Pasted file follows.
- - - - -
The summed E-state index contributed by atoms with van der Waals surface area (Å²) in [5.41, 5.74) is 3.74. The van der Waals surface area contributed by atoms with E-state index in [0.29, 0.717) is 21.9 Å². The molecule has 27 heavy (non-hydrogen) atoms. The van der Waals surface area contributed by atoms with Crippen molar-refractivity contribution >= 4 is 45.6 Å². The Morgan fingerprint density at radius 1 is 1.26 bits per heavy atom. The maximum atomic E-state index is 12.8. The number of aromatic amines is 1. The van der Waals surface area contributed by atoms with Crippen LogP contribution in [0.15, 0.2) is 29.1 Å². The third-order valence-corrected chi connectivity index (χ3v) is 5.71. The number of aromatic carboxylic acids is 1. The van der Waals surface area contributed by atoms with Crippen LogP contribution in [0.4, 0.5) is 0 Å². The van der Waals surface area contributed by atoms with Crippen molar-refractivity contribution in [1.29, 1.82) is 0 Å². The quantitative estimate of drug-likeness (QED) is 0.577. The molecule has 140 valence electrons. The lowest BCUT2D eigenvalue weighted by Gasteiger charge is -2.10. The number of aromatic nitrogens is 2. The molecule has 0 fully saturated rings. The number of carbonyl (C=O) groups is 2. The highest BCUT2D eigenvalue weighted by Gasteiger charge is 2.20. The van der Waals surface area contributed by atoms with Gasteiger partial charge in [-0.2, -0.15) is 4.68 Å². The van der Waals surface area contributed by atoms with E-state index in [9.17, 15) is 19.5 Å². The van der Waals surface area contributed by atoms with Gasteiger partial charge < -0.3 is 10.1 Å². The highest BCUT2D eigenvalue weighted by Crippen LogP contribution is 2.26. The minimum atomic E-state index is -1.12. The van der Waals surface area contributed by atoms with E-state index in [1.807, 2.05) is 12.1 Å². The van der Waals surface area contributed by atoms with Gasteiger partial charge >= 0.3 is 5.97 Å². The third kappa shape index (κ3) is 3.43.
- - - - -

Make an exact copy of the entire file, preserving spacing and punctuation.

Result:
The summed E-state index contributed by atoms with van der Waals surface area (Å²) in [5.41, 5.74) is 3.74. The van der Waals surface area contributed by atoms with E-state index in [0.29, 0.717) is 21.9 Å². The molecule has 27 heavy (non-hydrogen) atoms. The van der Waals surface area contributed by atoms with Crippen molar-refractivity contribution >= 4 is 45.6 Å². The Morgan fingerprint density at radius 1 is 1.26 bits per heavy atom. The maximum atomic E-state index is 12.8. The number of aromatic amines is 1. The van der Waals surface area contributed by atoms with Crippen LogP contribution in [0.15, 0.2) is 29.1 Å². The third-order valence-corrected chi connectivity index (χ3v) is 5.71. The number of aromatic carboxylic acids is 1. The van der Waals surface area contributed by atoms with Crippen LogP contribution in [0.4, 0.5) is 0 Å². The van der Waals surface area contributed by atoms with Crippen molar-refractivity contribution in [1.29, 1.82) is 0 Å². The quantitative estimate of drug-likeness (QED) is 0.577. The molecule has 140 valence electrons. The lowest BCUT2D eigenvalue weighted by Gasteiger charge is -2.10. The number of aromatic nitrogens is 2. The molecule has 0 fully saturated rings. The number of carbonyl (C=O) groups is 2. The highest BCUT2D eigenvalue weighted by Gasteiger charge is 2.20. The van der Waals surface area contributed by atoms with Gasteiger partial charge in [-0.2, -0.15) is 4.68 Å². The van der Waals surface area contributed by atoms with E-state index in [9.17, 15) is 19.5 Å². The van der Waals surface area contributed by atoms with Gasteiger partial charge < -0.3 is 10.1 Å². The highest BCUT2D eigenvalue weighted by Crippen LogP contribution is 2.26. The minimum atomic E-state index is -1.12. The van der Waals surface area contributed by atoms with E-state index in [1.807, 2.05) is 12.1 Å². The van der Waals surface area contributed by atoms with Gasteiger partial charge >= 0.3 is 5.97 Å². The third kappa shape index (κ3) is 3.43.